|[ Excerpt from The Science of Yoga, page 36 ]
The Sanskrit word pranayama comes from the roots prana (Universal energy), and yama (to control). The literal definition of pranayama then is "the control of (or holding onto) the vital force (prana)," most aptly via the breath -- which makes pranayama the practice of breath control.
Pranayama is a conscious attempt to stabilize the flows of prana and apana (two distinct forms of energy whose dynamic movements are intimately linked to the breath), and bring them into a state of balance or harmonious interaction.
What is Prana?
Prana refers to the essential subtle energy that lies at the foundation of the entirety of manifestation. In the yogic tradition, prana is seen as the origin and the sum of all of the energies of the macrocosm (Universe).
The word itself can be broken into its Sanskrit roots, pra which means "prior" or "to have previous existence," and ana, which refers to a singular element, that basic unit, anu which underlies material, manifest existence.
In this sense, the word prana literally implies "that which is the precursor of or 'prerequisite for' manifestation or material life."
It is the action of prana, the life-giving force upon akasha (the primordial ether) that gives birth to the world and its entire range of phenomenon - the world in which we exist.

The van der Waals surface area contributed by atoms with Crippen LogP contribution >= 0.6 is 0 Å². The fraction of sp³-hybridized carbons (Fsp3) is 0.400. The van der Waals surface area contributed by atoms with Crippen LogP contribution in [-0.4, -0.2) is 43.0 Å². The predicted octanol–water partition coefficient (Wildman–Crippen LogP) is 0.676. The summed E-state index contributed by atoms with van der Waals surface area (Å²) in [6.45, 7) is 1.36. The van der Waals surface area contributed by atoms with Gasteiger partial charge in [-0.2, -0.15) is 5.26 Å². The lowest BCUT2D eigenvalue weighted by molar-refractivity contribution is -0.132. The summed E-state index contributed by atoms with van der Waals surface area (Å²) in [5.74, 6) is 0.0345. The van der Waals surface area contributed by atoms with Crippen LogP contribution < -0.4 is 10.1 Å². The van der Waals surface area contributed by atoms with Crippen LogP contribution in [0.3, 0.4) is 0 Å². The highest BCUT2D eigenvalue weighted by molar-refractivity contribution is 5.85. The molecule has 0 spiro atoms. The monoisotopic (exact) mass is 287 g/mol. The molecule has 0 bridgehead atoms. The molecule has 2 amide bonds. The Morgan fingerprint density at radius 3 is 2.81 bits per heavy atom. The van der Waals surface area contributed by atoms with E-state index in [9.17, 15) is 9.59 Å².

Prana can be seen as the total sum of energy that enlivens the human being and all of nature. As human beings, we receive this life-giving force most abundantly through the air that we breathe, but also in the food we eat and the water we drink, absorbing it in other ways too, such as through the skin.
What is Pranayama?
Pranayama is most often defined as "the control of the breath." It is true that on the existential level, the easiest perceivable manifestation of prana, and therefore that upon which it is easiest to act, is deemed to be the breath.
So the yogi mostly relies on his/her breath for the absorption, assimilation and manipulation of this vital energy.
Nonetheless, there is a deeper meaning to this term pranayama as well. Air is not the only vehicle for the prana. Prana expresses as any force, power and energy manifested in the Universe, both physical and subtle. Moreover, prana manifests within beings as the different physical, mental and psychic processes.
The fine movements of the nerves in a living body and the powers of the mind are in fact only more specific manifestations of prana. The activity of the five senses are also expressions of prana vibrating at certain frequencies.
Since prana is the vital force, and yama refers to its control, we can say really that pranayama refers to "the basic aspect of yogic practice which studies the nature and control of the mysterious and invisible force called prana"...
NOTE: This yoga article is an excerpt from The Science of Yoga, an online yoga training program with streaming yoga videos and 600 pages of step-by-step yoga instruction.
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